Yes, they are too often and sadly, linked, as this story from the Milwaukee Journal Sentinel reports.

An excerpt.

“Milwaukee police record clerks have routinely changed computer codes by hand in a way that removes serious assaults from the city’s violent crime rate, a Journal Sentinel investigation has found.

“This is done even when the department’s computer system flags the incidents as cases where an aggravated assault classification is warranted because a dangerous weapon was used.

“Instead of correcting the report to put the incident in the proper crime category, in hundreds of cases clerks or supervisors changed the weapon listing to generic codes that avoided triggering additional scrutiny by state and FBI crime analysts.

“That allowed the incidents to be reported as simple assaults, a lesser classification that is not part of the city’s violent crime rate, which Police Chief Edward Flynn and Mayor Tom Barrett have touted as dropping for four consecutive years.

“While Flynn has blamed computer issues for more than 500 cases of misreported aggravated assaults identified by a Journal Sentinel investigation in May, a review of the process shows any computer shortcomings are exacerbated by clerks who department officials now acknowledge handled cases incorrectly.

“It is unclear how long the incorrect changing of weapon codes has gone on, how often cases flagged as errors are properly revised and how clerks were trained or instructed to handle them.

“It defies belief that this problem could be the result of ‘computer error’ or random mistakes by clerks,” said Samuel Walker, criminology professor at the University of Nebraska-Omaha. “Why are the errors so concentrated in one crime category and the mistakes all in the same direction?”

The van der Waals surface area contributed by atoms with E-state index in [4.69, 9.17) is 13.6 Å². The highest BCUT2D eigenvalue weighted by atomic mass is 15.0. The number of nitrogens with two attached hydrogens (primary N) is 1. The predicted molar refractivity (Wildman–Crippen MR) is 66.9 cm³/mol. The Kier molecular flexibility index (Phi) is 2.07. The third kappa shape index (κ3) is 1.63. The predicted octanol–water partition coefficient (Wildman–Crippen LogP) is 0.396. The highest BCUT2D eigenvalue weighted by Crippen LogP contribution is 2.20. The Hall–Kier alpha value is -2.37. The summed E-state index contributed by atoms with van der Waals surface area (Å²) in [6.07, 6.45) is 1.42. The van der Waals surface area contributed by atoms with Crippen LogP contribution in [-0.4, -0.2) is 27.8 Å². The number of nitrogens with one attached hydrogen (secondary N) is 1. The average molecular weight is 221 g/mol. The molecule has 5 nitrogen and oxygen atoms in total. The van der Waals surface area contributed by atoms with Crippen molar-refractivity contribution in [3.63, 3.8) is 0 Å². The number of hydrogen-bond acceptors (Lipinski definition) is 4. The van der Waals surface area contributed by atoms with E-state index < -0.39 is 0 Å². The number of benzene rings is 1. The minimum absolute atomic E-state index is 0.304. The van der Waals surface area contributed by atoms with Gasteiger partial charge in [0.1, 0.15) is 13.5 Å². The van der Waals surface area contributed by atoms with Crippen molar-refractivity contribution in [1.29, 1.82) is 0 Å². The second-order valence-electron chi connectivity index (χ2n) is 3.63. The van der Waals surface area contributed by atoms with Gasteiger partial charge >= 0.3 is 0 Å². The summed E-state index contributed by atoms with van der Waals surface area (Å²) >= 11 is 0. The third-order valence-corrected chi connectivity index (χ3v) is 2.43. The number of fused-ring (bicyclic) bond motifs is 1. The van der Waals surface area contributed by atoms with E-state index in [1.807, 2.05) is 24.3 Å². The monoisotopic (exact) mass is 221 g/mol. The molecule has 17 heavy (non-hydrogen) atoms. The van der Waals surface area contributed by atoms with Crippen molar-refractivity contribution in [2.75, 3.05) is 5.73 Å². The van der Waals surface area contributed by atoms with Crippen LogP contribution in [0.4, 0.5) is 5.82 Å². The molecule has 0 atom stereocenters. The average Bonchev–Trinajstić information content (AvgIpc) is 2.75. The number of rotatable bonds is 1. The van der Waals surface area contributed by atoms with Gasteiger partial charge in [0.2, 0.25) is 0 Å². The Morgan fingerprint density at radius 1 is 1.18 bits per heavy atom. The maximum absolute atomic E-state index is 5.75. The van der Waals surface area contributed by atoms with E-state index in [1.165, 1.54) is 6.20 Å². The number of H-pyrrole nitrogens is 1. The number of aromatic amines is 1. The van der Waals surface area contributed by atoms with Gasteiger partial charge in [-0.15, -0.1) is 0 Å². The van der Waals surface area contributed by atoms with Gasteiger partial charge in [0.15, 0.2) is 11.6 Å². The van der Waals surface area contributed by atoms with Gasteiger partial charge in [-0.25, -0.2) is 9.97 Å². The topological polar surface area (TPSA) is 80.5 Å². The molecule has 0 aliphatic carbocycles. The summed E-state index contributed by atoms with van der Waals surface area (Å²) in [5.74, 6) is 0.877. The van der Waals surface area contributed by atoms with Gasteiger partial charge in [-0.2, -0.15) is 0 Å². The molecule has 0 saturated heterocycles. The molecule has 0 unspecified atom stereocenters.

“Flynn prides himself on having accurate data to use in making crime-fighting decisions, such as where officers are deployed.

“But the Journal Sentinel’s review of the system shows it allows errors to be entered at the onset and crimes downgraded easily by a small group of clerks or supervisors with the ability to later override what is entered. That provides a distorted view of crime trends.

“Department officials say there is no deliberate attempt to lower violent crime numbers and that it’s simply a case of record clerks not being properly trained.

“In some cases it’s the result of a person not having the training needed to understand the consequences of making certain changes,” said Deputy Inspector William Jessup, who is in charge of the department’s Office of Management, Analysis and Planning. “In other cases, it’s simply human error.”

Could have been fixed

“Jessup said the clerks should have – and could have just as easily – changed the crime code field to put the incidents in the correct category of aggravated assault.

“He could not say how often clerks had improperly changed weapon codes, but the Journal Sentinel identified hundreds of cases since 2009 where that occurred.”